Managing challenging behaviours

The stressful nature of a healthcare environment can result in difficult behaviours and may lead to workplace conflict.

By approaching challenging behaviours in the workplace with some tools, as well as a positive attitude and assertiveness you can reduce the risk of conflict occurring.

Nurse & Midwife Support Stakeholder Engagement Officer Mark Aitken says when you drill it down, workplace conflict is often related to stress.

“Workloads, lack of staffing or adequate staffing such as the use of agency or grads who are hitting the ground running.”

Sadly but not surprising bullying and harassment in the workplace, which we have long known about, are major issues, says Aitken.

“We have heard on masse for a profession that at its core is caring, nurses and midwives are often not very good at caring for each other or even caring for themselves.”

“There may be an element of not feeling cared for or asking why should I care about anyone else? With burnout there is an element of compassion fatigue which is multifaceted.”

There is also frustration for some people who have worked in an area for too long or for those who are no longer functioning in their job, says Aitken.

There are tools to equip nurses and midwives, in particular students and early career nurses to deal with challenging behaviours, he says.

“We have an opportunity to empower our younger, newer nurses, by providing student and graduate nurses with the tools, for example to have assertive conversations and negotiation skills in interactions with difficult people whether that be a patient, patient’s relative or work colleague.”

Educating nurses and midwives on how to call out inappropriate behaviour and to know its ok to do so, is a start.

“To call people on their behaviour, put it out there ‘let’s discuss it’,” says Aitken.

‘I’m not sure if you know it but you are talking to me in a way that’s not in line with our organisation’s vision’ or simply ‘stop talking to me this way’. Most bullies when confronted will back down. It’s often when you call it they realise the gravitos of the situation.”

Some other tips on dealing with challenging behaviours include:

  • Be respectful when approaching people with challenging behaviours.
  • Be assertive and honest – ask the person if they are ok (they are probably not).
  • Talk to your manager or team leader.
  • Contact Nurse & Midwife Support or the employee assistance program if this behaviour is affecting you.
  • Do not use personal attacks, instead describe how the behaviour makes you feel.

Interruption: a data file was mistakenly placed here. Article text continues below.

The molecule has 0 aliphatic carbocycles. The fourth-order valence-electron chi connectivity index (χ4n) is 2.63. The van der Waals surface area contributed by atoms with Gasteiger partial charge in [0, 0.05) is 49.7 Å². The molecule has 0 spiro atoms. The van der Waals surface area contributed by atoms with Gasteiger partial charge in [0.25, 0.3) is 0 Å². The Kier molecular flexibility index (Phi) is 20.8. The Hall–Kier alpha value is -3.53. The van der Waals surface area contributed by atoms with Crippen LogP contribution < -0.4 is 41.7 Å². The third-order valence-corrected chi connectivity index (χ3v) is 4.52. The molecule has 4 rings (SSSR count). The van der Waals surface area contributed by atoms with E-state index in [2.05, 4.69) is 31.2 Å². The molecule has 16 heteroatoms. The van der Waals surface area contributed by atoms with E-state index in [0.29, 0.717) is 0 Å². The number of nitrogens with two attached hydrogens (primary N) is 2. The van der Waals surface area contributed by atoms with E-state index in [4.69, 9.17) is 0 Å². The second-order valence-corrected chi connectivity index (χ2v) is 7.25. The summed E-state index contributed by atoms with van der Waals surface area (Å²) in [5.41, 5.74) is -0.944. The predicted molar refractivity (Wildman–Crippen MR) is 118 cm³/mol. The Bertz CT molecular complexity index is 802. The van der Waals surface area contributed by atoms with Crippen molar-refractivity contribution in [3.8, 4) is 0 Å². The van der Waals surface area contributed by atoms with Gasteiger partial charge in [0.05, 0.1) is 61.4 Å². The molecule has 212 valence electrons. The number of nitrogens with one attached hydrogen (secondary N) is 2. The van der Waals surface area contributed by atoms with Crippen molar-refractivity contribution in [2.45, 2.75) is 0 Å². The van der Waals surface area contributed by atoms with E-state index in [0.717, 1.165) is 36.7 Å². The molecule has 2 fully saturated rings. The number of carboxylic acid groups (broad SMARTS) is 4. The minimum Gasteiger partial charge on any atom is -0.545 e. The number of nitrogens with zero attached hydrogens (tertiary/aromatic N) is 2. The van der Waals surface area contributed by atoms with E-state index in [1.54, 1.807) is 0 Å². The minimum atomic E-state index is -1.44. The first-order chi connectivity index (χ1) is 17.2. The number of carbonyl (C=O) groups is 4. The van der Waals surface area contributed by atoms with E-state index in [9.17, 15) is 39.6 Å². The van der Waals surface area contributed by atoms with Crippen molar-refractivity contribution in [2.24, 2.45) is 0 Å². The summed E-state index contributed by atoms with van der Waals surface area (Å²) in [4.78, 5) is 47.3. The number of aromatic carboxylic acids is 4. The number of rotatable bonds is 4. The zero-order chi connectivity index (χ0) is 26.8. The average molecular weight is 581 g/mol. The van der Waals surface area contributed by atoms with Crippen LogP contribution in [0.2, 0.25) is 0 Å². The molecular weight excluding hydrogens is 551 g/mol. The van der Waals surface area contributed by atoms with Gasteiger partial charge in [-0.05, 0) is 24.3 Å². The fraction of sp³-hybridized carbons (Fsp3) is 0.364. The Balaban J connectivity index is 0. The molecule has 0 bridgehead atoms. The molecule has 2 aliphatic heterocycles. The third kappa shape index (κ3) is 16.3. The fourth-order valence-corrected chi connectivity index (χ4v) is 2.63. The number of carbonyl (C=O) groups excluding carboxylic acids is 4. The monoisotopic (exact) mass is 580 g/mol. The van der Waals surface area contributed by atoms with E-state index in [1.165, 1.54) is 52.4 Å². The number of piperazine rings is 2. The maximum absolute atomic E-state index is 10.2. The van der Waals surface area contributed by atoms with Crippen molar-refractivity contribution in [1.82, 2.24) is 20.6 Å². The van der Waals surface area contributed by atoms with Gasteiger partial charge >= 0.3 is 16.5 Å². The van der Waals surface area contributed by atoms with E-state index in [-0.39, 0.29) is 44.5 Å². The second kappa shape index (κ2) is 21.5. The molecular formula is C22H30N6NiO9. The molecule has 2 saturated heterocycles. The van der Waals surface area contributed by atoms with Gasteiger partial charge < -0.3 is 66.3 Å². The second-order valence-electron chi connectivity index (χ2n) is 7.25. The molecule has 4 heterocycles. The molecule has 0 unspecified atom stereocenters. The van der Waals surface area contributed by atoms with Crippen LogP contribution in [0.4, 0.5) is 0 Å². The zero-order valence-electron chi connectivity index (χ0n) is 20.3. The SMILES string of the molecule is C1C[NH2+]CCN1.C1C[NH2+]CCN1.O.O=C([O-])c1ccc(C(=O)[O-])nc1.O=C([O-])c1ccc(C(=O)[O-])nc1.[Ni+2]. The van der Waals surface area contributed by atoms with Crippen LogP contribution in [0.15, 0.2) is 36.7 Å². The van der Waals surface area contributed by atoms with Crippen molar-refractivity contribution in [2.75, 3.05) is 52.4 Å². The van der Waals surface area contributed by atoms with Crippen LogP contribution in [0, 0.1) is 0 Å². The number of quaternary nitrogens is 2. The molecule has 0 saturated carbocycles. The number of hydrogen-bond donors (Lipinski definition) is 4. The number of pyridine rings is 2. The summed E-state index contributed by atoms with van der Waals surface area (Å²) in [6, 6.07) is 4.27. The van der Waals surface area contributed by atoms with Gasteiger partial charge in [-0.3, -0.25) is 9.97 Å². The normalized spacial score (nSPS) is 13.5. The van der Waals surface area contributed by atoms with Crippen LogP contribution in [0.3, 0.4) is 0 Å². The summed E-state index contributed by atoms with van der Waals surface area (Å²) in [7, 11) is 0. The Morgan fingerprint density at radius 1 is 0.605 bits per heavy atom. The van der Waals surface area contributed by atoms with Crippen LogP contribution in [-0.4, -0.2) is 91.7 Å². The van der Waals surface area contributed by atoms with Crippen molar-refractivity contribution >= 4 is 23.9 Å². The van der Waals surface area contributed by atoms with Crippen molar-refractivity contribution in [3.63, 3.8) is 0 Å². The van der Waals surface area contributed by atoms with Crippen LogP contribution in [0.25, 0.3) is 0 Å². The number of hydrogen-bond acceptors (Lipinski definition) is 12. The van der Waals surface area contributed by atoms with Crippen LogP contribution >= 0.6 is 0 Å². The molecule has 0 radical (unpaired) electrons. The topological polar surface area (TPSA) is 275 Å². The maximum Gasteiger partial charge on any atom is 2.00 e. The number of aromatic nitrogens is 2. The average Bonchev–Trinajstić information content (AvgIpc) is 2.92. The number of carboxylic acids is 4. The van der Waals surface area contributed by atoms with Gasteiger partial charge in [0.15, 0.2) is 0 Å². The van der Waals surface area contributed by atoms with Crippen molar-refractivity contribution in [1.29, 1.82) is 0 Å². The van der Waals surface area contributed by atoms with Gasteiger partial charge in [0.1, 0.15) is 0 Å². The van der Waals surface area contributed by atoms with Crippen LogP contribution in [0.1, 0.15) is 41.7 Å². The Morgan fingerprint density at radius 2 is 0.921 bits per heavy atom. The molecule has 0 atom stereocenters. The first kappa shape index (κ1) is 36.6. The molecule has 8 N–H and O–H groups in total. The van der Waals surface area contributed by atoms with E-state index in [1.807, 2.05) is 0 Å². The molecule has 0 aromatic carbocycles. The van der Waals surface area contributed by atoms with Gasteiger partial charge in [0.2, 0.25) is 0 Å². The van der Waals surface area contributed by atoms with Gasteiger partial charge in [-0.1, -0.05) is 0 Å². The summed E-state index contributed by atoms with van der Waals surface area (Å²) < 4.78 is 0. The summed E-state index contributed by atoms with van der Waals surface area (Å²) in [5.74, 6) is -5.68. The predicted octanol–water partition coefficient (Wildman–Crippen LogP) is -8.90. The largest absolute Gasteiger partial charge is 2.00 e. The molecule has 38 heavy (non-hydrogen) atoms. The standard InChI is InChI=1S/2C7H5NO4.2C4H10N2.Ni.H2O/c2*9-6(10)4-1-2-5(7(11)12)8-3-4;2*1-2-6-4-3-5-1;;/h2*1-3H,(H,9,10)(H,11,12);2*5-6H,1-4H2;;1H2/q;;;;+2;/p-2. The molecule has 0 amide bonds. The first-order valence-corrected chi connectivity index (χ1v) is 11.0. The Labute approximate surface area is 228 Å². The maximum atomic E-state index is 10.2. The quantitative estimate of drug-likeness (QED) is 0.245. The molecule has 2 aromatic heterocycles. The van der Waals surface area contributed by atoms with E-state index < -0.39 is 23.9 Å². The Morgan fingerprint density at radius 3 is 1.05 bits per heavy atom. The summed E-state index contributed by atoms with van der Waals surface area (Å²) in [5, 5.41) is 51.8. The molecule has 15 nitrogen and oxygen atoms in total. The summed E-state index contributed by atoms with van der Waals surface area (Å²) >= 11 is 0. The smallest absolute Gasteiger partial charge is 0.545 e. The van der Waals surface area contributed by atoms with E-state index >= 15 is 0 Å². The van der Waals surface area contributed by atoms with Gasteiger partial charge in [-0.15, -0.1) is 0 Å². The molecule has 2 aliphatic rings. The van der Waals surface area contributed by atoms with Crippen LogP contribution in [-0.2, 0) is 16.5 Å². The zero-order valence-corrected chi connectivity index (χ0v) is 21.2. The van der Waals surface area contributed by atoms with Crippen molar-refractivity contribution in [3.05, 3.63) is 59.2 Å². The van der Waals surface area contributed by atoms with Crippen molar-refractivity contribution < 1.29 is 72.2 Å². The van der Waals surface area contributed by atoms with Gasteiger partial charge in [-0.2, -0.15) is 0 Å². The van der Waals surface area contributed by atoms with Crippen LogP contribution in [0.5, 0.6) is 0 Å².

• Don’t raise your voice or use closed body language – this may escalate conflict.

Nurse & Midwife Support provides free and confidential support 24/7 to nurses, midwives and students Australia wide. If you’re struggling with conflict and need some support you can call the NMSupport confidential support line 24/7 on 1800 667 877 or visit

Although it sounds “preachy”, Aitken also suggests to try to eat and sleep well and maintain a work/life balance.

“It’s important to focus on your health and wellbeing before you reach the point where you are phoning in with a crisis. That’s often hard when nurses and midwives are often juggling work, family and other responsibilities.”

One Response

  1. This is a well written article with good general advice if you are dealing with people who are receptive to improving workplace culture.
    Collected data from the OCPE workforce surveys in this area has shown that most healthcare cases of bullying & harrassment comes from middle & senior management in the healthcare setting with HR/ Workforce services departments being implicit in their behaviours in supporting the inappropriate behaviours of managers towards employees.
    When employees refer to policies & procedural guidelines to assist with addressing these issues ie zero tolerance to bullying, etc,
    Unless there are strong advocates within the organisation standing behind these pieces of documentation then that is all they are.
    It is very sad that it appears to take a Coronial investigation into a bullied employees suicide
    to bring into the light these ongoing problems which then once again with time become forgotten until the next sad event.
    Hindsight gives us the opportunity to improve our organisational commitment to addressing these events better but sadly we do not and are not legally forced to do this effectively to make any beneficial long lasting changes only recommendations.
    * 2017- Coronial investigation into the death of Paula Schubert
    A 24hr nurse/ midwife helpline is helpful but not the answer. Trusted Nurse & Midwife mentors within organisations are needed to support students, junior staff & those dealing with difficult workplace behaviours as well as a commitment from those above to have a known open door policy, listen & intervene where required.

Leave a Reply

Your email address will not be published. Required fields are marked *

Want more? Read the latest issue of ANMJ



Advertise with ANMJ

The ANMJ provides a range of advertising opportunities within our printed monthly journal and via our digital platforms.